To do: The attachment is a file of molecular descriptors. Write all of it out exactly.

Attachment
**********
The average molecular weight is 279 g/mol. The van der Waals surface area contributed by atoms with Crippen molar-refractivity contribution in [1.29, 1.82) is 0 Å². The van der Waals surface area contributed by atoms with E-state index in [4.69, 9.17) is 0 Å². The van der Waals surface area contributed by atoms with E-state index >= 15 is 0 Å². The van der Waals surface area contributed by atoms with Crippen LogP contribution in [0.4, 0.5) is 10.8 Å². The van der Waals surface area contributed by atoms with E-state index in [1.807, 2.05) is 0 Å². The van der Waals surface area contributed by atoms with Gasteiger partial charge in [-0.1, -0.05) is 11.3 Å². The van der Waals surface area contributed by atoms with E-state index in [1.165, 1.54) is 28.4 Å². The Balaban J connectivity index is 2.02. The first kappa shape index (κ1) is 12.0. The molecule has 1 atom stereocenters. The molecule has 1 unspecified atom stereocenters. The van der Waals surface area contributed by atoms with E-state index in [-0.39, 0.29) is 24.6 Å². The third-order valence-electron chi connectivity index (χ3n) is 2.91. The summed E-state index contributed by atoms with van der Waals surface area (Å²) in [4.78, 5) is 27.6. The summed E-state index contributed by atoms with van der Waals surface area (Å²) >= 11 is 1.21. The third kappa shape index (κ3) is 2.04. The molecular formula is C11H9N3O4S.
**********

The average molecular weight is 279 g/mol. The van der Waals surface area contributed by atoms with Crippen molar-refractivity contribution in [1.29, 1.82) is 0 Å². The van der Waals surface area contributed by atoms with E-state index in [4.69, 9.17) is 0 Å². The van der Waals surface area contributed by atoms with E-state index >= 15 is 0 Å². The van der Waals surface area contributed by atoms with Crippen LogP contribution in [0.4, 0.5) is 10.8 Å². The van der Waals surface area contributed by atoms with E-state index in [1.807, 2.05) is 0 Å². The van der Waals surface area contributed by atoms with Gasteiger partial charge in [-0.1, -0.05) is 11.3 Å². The van der Waals surface area contributed by atoms with E-state index in [1.165, 1.54) is 28.4 Å². The Balaban J connectivity index is 2.02. The first kappa shape index (κ1) is 12.0. The molecule has 1 atom stereocenters. The molecule has 1 unspecified atom stereocenters. The van der Waals surface area contributed by atoms with E-state index in [-0.39, 0.29) is 24.6 Å². The third-order valence-electron chi connectivity index (χ3n) is 2.91. The summed E-state index contributed by atoms with van der Waals surface area (Å²) in [4.78, 5) is 27.6. The summed E-state index contributed by atoms with van der Waals surface area (Å²) >= 11 is 1.21. The third kappa shape index (κ3) is 2.04. The molecular formula is C11H9N3O4S.